Thursday, September 22, 2011


What is the response when you ask a couple who is expecting if they want a boy or a girl? "As long as it's healthy, we'll be happy." If you know any special needs kids and their parents, you probably would then think to yourself, well, what if it isn't? What then?

I have become very sensitive about common little sayings and comments like these lately. When we are insensitive about other people's weaknesses, on some level we are implying that we don't think we have any of our own, I think.

I am claustrophobic. My little guys have a birth defect that will cause them to be physically challenged for life. I have students who have trouble with reading comprehension. My daughter Ellie needs glasses to see well. Some folks had speech problems when they were little. Some little boys aren't good at sports. Some babies were born with devastating cognitive disabilities. A little boy I know gets confused and says off-the-wall comments at school because he learns a little differently than the other 19 kids in his class. We are all individually gifted and challenged, aren't we? We're all special, aren't we? We all needed special education at one point in our lives. It's not us and them; it's just us.

I know I say thoughtless stuff every day, all day. And I don't mean any harm, so I know other people don't either. But there have been a few things lately that have just eaten away at me, and I have to write it down or I might just implode.

1. Retarded is not a cute way to say someone is funny, silly, crazy, or stupid.

My doctor referred to men as being retarded because they never think about the little things that need to be done around the house. I think this one goes without saying, but why are people STILL using this word in this way? I mean, she's a doctor. I expect more. Maybe I expect too much.

2. Gay is not a word to use when you mean something is stupid, pointless, ridiculous, or weird.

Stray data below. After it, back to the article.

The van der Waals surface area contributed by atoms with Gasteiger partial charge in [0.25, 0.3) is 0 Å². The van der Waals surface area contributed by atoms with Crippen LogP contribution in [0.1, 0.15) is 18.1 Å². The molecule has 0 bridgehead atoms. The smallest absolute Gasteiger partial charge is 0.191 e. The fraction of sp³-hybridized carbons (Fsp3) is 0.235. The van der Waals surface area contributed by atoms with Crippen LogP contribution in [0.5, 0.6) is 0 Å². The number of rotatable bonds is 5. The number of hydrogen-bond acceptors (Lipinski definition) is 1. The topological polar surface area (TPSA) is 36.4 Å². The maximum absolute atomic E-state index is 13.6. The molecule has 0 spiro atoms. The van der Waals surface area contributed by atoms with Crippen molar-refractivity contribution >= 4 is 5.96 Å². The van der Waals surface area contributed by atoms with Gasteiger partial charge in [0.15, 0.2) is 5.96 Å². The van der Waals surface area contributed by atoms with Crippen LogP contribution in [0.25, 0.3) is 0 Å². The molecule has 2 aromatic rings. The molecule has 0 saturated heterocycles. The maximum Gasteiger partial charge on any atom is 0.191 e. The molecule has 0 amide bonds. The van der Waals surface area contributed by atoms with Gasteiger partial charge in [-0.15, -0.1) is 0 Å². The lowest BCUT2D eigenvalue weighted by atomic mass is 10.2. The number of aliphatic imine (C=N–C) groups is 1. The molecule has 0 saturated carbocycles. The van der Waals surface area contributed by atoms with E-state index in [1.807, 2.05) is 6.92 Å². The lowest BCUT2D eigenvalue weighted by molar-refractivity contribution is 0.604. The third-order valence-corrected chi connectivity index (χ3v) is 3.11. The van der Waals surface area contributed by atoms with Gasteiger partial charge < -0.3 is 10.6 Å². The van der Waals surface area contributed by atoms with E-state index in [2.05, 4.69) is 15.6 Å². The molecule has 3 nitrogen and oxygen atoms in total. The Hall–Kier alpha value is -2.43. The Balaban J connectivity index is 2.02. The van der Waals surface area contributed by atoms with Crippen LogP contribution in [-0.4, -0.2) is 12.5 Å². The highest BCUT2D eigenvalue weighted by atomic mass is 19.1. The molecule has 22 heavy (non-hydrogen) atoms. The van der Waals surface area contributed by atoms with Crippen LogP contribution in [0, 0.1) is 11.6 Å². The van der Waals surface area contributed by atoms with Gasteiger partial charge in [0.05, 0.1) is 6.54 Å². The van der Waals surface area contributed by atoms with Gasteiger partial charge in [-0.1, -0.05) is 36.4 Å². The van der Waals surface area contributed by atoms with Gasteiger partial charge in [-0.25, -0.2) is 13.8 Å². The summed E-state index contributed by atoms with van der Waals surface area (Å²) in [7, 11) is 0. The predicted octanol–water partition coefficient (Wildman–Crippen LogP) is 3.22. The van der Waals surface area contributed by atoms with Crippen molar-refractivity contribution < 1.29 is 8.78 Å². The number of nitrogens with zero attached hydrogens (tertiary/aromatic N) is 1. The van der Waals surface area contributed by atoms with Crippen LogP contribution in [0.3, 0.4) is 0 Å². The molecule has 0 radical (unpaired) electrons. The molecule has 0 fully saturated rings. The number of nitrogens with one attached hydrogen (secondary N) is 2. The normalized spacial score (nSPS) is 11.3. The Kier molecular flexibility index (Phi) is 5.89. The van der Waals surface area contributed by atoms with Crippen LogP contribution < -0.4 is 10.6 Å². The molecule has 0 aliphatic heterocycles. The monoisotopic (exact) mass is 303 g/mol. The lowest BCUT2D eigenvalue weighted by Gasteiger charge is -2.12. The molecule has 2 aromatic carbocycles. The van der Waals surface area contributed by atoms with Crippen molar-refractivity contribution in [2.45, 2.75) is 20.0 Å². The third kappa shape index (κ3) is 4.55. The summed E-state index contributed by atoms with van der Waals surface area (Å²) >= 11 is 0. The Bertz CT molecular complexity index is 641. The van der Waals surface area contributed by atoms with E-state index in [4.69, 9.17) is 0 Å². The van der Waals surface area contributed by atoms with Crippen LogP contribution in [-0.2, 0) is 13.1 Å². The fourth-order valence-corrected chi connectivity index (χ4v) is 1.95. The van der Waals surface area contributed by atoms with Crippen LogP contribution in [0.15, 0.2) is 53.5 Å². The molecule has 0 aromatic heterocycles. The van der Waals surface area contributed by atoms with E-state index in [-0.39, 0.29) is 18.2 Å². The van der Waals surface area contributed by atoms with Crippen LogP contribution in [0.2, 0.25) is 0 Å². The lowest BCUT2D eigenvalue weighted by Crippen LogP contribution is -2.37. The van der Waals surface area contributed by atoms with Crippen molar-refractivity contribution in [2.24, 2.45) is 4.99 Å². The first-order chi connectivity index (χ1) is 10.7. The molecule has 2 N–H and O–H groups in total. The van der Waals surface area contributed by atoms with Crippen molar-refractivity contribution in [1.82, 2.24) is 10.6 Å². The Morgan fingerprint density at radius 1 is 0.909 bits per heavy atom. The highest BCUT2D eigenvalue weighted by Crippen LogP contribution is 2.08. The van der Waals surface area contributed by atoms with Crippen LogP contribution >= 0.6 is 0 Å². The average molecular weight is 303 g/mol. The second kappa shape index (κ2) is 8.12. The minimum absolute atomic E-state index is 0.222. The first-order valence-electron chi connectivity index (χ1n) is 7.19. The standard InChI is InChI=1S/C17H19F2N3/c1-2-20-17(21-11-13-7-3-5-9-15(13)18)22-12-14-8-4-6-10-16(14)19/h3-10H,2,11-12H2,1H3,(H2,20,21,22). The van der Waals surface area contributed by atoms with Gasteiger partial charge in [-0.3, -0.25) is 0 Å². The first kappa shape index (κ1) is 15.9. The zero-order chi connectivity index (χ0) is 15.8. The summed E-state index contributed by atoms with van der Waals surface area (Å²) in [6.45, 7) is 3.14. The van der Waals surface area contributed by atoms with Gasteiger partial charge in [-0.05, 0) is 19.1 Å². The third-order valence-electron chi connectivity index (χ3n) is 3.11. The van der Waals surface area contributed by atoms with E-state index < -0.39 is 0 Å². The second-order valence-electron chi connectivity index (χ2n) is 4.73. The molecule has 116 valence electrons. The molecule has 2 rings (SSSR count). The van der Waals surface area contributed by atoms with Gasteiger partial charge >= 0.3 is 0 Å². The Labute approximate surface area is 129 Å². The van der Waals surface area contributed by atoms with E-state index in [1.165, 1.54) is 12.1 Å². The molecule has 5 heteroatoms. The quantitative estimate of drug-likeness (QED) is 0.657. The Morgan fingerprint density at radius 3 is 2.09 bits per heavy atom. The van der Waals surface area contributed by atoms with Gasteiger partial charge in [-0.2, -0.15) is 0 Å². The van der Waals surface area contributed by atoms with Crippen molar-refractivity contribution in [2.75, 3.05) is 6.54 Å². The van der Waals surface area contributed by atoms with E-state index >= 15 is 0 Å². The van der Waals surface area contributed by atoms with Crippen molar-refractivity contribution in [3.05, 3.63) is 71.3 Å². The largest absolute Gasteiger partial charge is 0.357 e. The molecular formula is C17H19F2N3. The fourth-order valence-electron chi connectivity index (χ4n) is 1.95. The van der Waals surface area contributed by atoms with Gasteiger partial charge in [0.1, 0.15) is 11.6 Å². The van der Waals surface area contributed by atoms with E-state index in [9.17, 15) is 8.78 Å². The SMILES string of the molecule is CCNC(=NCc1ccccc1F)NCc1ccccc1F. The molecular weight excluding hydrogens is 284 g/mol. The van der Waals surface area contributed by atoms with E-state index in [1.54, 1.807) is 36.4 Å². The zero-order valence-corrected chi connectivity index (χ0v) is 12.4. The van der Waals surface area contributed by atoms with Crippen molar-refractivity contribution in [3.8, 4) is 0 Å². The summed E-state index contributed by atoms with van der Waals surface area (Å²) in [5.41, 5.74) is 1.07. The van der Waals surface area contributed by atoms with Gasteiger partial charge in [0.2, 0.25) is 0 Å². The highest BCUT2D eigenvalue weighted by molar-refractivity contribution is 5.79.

Again, seriously, is this 1950? If they know what the word means, then why do folks still use it in this context? Think about it. Let's say you are Irish and someone uses that word when they want to express the word stupid: "I can't believe you punched a brick wall ; that's so Irish!" It's not only offensive; it doesn't even make sense.

3. Special is not a word to use in order to be condescending to people who have developmental challenges.

This was originally such a great word -- instead of focusing on kids' problems, we focused on their exceptionality -- they are special. Unique. Differently-abled. But recently, I have heard teachers use this term sarcastically instead: "This little boy in my class gives me a hard time every day, but he's my special child, so I just laugh at him." Or they complain that they have too many SPED kids in their class and it's not fair to the normal students. They are teachers; their job is to teach all children. What are they modeling when they do this?  That this student's needs are less important somehow?

On the kids' Jack's Big Music Show cd, there's a song called "I'm Not Perfect." And the lyrics are adorable:

I'm not perfect; no, I'm not.
I'm not perfect, but I got what I got.
I do my very best; I do my very best;
I do my very best each day.
But I'm not perfect, and you know,
I like it that way.

I love that. We try to make our kids perfect, whatever that even means, and they're just not. They make mistakes, they spill things, they forget their math homework, and they hide candy under their beds. They will never be perfect children. When we teach them that anything less than perfection is failure, we set them up for disapointment --  they can't win! Neither could we.

After listening to that song in the car, Ellie informs me: "But Mommy, I'm perfect!"
"Well, baby, you are amazing, but you make mistakes, don't you?"
"Yes, but not big mistakes."
"Well, making a little mistake, even just sometimes, means you are not perfect. Nobody is."
"I am perfect."
"Ellie, I love you and you are the best kid ever, but sweetie, no, you're not perfect. Neither is Mommy."
Pouting now, "But I wanted to be perfect!"
"Well, that's why we try very hard to do the right things. But only God is perfect."
"Oh yeah. And Jesus."
"But Jesus isn't real."
"Sure he's real."
"I mean we can't see him."
"I can help people."
"That's true. You are a great helper."
"When you say, 'Ellie, can you do something for me?' I will say 'Yes ma'am!'"